There are two very interesting results at the top end of this month’s auction. Firstly we learn that the market value for that Ardbeg 1974 is £15,100. This bottling has changed hands privately a few times but this was the first time in a long while that it had been seen at auction. Understandably, given that there are – or were – only 36 bottles in existence, it finished up at a whopping five figure sum, by far the most expensive bottle of Ardbeg sold at auction.
Secondly, it was interesting to see the result of the cask of Port Charlotte 2004 which finished up at £9300. A solid and impressive result but also perhaps much more in line with regular market prices for bonded mature stocks – especially after the extremes of last month’s two 1993 Macallans. This was a terrific cask of Port Charlotte so, whoever bought it, can expect a pretty great bottling from it when the time comes.
Other notable examples from the upper end of the sale were the Macallan 40-year-old 2016 release at £7300 – an impressive climb from its initial retail price. There was also an interesting disparity between the three bottles of Brora 1972 Rare Malts. Each was the ever so slightly more common 58.7% version. They finished up at £5900, £3300 and £3000 respectively, interestingly enough the descending prices matched the filling levels in each bottle. You might argue that this is three bottles in one sale having an overall effect on pricing but I doubt that the price – fill level correspondence is coincidental. The fact that the only bottle with the fill level well into the neck fetched a whopping £5900 – almost double the cheapest bottle – says a lot about the power of the fill level in these kinds of bottlings.
Another rather telling result was the Cadenhead Dumpy 1965 Clynelish which fetched £4700. It seems that almost all great old whiskies such as this one are now hovering around the £5000 mark or higher.
The Macallan 30-year-old blue box hit an impressive £4100, it’s looking increasingly likely that this bottle’s new trading level is set to remain above the £4000 mark from here on out. Similarly, the Port Ellen festival cask bottling finishing at £3400 suggests this bottling is unlikely to be picked up for anything below the £3000 mark anytime soon. The Ardbeg 1815 edition fetched £3300 which goes to show that if you set a bottle’s initial retail price on the high side then it’s often a slow burn at auction before it starts to climb higher.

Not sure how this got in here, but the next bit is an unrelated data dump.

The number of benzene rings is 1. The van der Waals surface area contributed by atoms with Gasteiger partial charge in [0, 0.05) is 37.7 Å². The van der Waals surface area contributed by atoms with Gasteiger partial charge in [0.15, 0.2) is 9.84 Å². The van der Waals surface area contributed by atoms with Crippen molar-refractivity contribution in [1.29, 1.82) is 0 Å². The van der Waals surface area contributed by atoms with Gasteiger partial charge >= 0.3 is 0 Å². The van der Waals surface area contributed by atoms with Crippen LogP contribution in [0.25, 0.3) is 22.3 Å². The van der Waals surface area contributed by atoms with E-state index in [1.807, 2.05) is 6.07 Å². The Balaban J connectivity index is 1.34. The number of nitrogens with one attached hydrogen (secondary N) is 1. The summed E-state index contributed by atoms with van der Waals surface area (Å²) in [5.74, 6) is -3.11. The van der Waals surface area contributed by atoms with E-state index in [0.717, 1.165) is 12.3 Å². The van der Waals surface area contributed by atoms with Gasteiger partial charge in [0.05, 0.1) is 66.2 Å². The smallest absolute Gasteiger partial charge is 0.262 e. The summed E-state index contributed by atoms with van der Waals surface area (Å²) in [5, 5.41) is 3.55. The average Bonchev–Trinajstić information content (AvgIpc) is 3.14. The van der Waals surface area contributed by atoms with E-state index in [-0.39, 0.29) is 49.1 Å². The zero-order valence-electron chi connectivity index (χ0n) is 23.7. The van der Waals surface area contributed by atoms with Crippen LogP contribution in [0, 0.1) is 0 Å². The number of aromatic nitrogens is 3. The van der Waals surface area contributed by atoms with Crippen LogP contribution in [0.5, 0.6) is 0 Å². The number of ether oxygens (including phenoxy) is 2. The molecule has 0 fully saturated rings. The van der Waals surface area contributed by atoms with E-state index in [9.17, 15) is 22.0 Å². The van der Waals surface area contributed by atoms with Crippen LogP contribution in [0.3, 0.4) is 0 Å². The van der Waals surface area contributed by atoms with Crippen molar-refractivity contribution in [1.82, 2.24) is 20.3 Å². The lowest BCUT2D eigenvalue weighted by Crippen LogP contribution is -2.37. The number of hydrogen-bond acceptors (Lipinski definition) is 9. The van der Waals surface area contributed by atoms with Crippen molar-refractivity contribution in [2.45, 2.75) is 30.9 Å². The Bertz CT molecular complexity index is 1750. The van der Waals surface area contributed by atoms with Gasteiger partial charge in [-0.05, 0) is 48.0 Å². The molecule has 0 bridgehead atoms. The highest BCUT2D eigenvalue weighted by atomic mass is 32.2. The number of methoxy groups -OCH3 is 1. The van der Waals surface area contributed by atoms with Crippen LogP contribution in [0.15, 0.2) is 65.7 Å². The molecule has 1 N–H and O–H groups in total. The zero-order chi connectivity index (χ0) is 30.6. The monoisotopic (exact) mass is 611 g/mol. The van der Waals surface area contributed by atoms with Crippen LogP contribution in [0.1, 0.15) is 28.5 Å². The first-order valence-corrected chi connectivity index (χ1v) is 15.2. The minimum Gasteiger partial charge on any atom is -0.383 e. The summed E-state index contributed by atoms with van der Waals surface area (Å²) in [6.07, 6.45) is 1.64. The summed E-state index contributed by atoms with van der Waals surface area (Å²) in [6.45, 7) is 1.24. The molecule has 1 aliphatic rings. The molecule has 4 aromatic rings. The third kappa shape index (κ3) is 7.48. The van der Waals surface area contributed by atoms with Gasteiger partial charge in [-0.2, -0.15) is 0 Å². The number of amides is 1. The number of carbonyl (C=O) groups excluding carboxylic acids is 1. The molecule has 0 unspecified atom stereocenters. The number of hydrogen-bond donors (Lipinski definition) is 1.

Back to Macallan and the old 18-year-olds just seem to be going from height to heigh with the 1967 vintage fetching a whopping £2400 and the 1971 £2100. Add to that the fact that even the Diamond Jubilee release is now hitting £2350 and the 1980 Gran Reserva at £2100 and you start to wonder if there will soon be any older limited edition Macallans available below the £2000 mark?
Browsing through the rest of the upper end of the sale the Laphroaig 1967 27-year-old First Cask edition jumps out at £2050. Like almost all 1960s Laphroaigs now, these bottlings are fought over more and more keenly each time they turn up at auction. Understandable given the almost otherworldly brilliance of the liquid. Speaking of brilliant liquid, other similar results were the Talisker 100 proof NAS bottling for £1350, the 1977 Brora Douglas Laing for £1300 and the Laphroaig Cairdeas 30-year-old for £1000. All terrific drams with solid results driven by the sheer desirability of the liquid.
Glenmorangie 30-year-old looks to go from strength to strength with the Oloroso version selling for an impressive £1300. Similarly, the Bunnahabhain 1965 nudged past the four figure mark to a healthy £1050; nice to see these old Bunna bottlings getting the attention they deserve. Likewise, the 34-year-old Bunnahabhain fetched a solid £725 as well.
Another whisky which is gaining increasing attention at auction is Ledaig 1972, this vintage has long been well regarded and more and more people are now cottoning on with the Connoisseur’s Choice bottling fetching £750. Not to mention the Douglas Murdoch 20-year-old Ledaig hitting an eye-catching £625 – not so long ago this bottling could be scooped up for £150-200.
Moving further down the sale some other solid results were the Clynelish Flora & Fauna 1982 Cask Strength bottling for £430. The Campbell & Clark 1969 Glen Mhor for £400, these have always been some of the best Glen Mhor bottlings and it’s nice to finally see them moving on from the £200-250 range. After this, we tend to get into more familiar territory where everything seems to be hitting the upper end of its natural market value. It seems genuine bargains are increasingly a thing of the past at whisky auctions as more and more new buyers emerge and educate themselves on old and rare whiskies.
A 12-year-old 1980s ceramic flagon of Springbank for £130 looks like something of a steal considering how terrific these old Springbanks can be. Similarly, a 16-year-old White Horse Lagavulin at £125 looks pretty good considering most have been around the £160 mark lately. And of course, a Speyburn 1974 Connoisseur’s Choice for £82.50 is a pretty serious bargain too! But beyond this, the thing that strikes most is more surprise at just how much some bottles have climbed during the past year. Even types of whiskies such as old blends that would once have been around the £40 mark and heading up towards three figures. One thing is for sure, interest in whisky, be it old and rare, modern or unusual, is only going from strength to strength.
Next Auction Starts Wednesday 30th August
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